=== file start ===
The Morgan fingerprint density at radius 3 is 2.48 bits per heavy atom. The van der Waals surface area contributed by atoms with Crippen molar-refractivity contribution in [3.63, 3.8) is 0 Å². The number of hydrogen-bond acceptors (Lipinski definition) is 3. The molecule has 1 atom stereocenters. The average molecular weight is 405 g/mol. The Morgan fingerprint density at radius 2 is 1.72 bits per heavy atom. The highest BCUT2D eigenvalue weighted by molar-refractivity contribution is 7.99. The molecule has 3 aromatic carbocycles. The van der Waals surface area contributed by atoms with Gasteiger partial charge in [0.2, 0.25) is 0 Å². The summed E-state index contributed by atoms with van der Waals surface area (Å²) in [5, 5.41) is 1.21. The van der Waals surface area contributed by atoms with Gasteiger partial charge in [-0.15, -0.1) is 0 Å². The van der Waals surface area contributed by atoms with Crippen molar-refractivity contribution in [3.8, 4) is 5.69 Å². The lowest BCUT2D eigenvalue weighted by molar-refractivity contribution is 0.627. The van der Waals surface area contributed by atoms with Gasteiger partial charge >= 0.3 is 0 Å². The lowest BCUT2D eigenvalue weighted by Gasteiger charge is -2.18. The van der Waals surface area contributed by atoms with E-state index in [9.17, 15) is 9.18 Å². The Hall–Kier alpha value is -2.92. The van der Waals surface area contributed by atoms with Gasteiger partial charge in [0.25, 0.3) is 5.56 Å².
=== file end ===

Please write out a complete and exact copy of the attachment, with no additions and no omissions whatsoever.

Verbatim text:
The Morgan fingerprint density at radius 3 is 2.48 bits per heavy atom. The van der Waals surface area contributed by atoms with Crippen molar-refractivity contribution in [3.63, 3.8) is 0 Å². The number of hydrogen-bond acceptors (Lipinski definition) is 3. The molecule has 1 atom stereocenters. The average molecular weight is 405 g/mol. The Morgan fingerprint density at radius 2 is 1.72 bits per heavy atom. The highest BCUT2D eigenvalue weighted by molar-refractivity contribution is 7.99. The molecule has 3 aromatic carbocycles. The van der Waals surface area contributed by atoms with Gasteiger partial charge in [0.2, 0.25) is 0 Å². The summed E-state index contributed by atoms with van der Waals surface area (Å²) in [5, 5.41) is 1.21. The van der Waals surface area contributed by atoms with Gasteiger partial charge in [-0.15, -0.1) is 0 Å². The van der Waals surface area contributed by atoms with Crippen molar-refractivity contribution in [3.8, 4) is 5.69 Å². The lowest BCUT2D eigenvalue weighted by molar-refractivity contribution is 0.627. The van der Waals surface area contributed by atoms with Gasteiger partial charge >= 0.3 is 0 Å². The lowest BCUT2D eigenvalue weighted by Gasteiger charge is -2.18. The van der Waals surface area contributed by atoms with E-state index in [9.17, 15) is 9.18 Å². The Hall–Kier alpha value is -2.92. The van der Waals surface area contributed by atoms with Gasteiger partial charge in [0.25, 0.3) is 5.56 Å².